Here's my today's Global Voices translation - I had to post it two days ago...
Russian-Language Blogs: Miscellanea (1)
On August 19, LJ user sapojnik (39 years old, Moscow) wrote this (RUS) about the 15th anniversary of the 1991 August Putsch:
The Day of Victory Over the CPSU
It's necessary to have a clear understanding of what happened in August 1991. It wasn't the "collapse of the [Soviet] Union," or the "farce with the shaking [Gennadiy Yanayev]," or the "victory of the CIA's allies." What really happened on August 21 is the [CPSU] LOST CONTROL OVER THE COUNTRY. This is what happened.
As they began to feel that the power was slipping out of their hands, the most active and "stubborn" segment of the party nomenclature tried to forcefully restore the status quo. They thought they'd [shoot] and scare, and the people would run for cover, and then everyone would obediently set out to "build socialism" again.
But you see, the people didn't run for cover.
And instead of a takeover, the communists lost power completely.
THEN, by the way, it was obvious to everyone.
So basically, August 21 is the day of our victory over the CPSU. The victory over a party that didn't shy away from marking down its eternal rule even in the Constitution!
How I love this holiday...
The conversation following this post stretches out for the 1,088 comments - and, though it's hard to know for sure, there seems to be as many bloggers who agree with sapojnik as those who don't.
Here's a response of one of the skeptics:
agent_008: ha ha ha
The party [bosses] needed this operetta about the elimination of the CPSU the most. And this is why it all went so smoothly.
Everyone, except for the most stubborn, stayed in business, having converted their status and power into money and then - if they felt like it - back into power.
All of Perestroika [word written in Latin script] had been thought up for this - and it began "up there on the top."
[The Putsch] was the culmination of the show.
Ivan Shifrin, a 17-year-old high school student from St. Petersburg and LJ user kremlin-wall, is selling the (virtual) Kremlin Wall brick by brick - because he believes (RUS) that "teenagers [...] can do serious business instead of carrying trays at McDonalds, working as messengers or handing out paper ads by the subway, because they have more energy and creativity than the adults do!"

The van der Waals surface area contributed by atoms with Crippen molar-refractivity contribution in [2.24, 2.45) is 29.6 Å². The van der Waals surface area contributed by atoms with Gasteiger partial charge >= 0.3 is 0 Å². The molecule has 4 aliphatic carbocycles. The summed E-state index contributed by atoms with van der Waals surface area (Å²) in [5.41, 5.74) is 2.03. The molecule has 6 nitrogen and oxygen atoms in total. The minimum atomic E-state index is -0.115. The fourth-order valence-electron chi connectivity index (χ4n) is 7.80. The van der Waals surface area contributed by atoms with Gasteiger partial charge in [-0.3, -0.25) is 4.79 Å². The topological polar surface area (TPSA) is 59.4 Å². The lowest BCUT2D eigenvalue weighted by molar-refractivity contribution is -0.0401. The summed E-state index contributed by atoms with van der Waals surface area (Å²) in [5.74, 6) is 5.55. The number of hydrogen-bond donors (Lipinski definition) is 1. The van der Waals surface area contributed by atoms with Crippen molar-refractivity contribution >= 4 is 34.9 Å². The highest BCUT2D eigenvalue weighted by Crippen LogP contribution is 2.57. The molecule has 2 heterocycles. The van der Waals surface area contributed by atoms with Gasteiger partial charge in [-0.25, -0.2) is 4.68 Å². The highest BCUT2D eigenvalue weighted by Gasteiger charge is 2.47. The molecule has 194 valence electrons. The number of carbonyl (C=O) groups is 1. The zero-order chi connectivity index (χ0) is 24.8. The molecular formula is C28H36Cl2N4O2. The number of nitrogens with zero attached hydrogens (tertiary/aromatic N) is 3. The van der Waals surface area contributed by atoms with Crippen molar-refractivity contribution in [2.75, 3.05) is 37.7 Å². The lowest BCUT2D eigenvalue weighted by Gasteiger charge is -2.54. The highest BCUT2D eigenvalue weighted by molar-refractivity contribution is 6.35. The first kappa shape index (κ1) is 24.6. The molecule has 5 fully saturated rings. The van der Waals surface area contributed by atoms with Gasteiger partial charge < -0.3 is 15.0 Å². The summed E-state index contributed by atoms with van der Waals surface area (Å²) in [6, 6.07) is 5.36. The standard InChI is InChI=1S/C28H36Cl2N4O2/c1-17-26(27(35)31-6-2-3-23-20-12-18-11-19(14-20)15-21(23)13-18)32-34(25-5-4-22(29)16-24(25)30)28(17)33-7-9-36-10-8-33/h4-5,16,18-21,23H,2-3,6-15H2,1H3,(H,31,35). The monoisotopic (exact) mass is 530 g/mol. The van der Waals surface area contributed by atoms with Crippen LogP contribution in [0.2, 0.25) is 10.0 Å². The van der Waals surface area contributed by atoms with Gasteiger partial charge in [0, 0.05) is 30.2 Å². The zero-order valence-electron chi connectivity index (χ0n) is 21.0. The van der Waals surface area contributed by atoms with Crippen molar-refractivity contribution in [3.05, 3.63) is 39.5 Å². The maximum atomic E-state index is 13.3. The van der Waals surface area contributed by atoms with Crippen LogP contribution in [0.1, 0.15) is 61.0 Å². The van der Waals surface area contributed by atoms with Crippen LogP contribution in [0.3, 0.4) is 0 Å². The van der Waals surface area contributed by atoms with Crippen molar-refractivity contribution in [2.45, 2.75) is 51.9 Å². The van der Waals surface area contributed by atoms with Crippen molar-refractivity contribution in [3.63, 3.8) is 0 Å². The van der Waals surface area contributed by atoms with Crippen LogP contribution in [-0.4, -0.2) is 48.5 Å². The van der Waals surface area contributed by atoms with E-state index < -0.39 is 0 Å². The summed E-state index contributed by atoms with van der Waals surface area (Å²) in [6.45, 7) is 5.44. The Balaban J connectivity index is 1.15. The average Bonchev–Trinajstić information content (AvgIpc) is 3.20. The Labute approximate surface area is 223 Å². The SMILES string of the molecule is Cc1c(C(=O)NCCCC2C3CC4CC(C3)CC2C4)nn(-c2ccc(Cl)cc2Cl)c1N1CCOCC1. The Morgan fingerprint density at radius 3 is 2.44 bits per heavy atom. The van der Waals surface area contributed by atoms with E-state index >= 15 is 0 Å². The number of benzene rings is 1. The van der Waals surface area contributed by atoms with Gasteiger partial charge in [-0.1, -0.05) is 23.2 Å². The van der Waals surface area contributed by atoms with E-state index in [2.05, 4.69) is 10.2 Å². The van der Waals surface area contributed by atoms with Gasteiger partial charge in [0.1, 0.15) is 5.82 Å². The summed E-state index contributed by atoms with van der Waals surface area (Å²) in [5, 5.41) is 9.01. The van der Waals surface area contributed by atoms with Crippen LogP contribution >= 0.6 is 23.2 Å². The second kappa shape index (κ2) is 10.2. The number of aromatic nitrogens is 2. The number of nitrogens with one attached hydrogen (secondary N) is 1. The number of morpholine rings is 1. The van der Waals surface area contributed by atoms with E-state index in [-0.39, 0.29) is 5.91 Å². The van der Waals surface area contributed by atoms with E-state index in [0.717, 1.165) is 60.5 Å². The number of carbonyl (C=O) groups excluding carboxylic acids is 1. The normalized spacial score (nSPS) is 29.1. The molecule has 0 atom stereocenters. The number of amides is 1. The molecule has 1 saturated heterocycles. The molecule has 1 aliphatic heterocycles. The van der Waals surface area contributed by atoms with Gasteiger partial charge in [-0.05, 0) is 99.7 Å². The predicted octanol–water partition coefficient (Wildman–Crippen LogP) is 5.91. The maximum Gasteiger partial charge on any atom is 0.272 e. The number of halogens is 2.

Here's the first post of his blog (RUS):
Don't say anything! :?))) Let me guess on my own...
You are a businessman and you often have to find ways to diminish advertisement expenses? Or, you're a thinking, active person and you want to express your opinion on something, but do not know where and how to declare your position with, for example, an open letter? Or, perhaps, you're a representative of a socially useful organization?
Maybe you are an artistically-minded person, because you paint or write books, and want the whole world to hear about you, and see your paintings. But how?
Here's how: you take a pail of paint and go to Moscow. You come to Red Square and paint your message on the Kremlin Wall :?))))) Reckless? A chance to get your neck kicked?
Okay, there's an easier way :?)
You go to my site, http://www.kremlevskaya-stena.ru, and paint anything you want there. And post any information. I'm serious. You don't believe it?
Ivan Shifrin's Kremlin Wall brick costs 6,000 rubles - which is roughly $215 - and you can have it for at least five years.
The blogger plans to invest the money he makes selling virtual bricks into a business that would build real sports playgrounds for kids in St. Petersburg's abandoned backyards.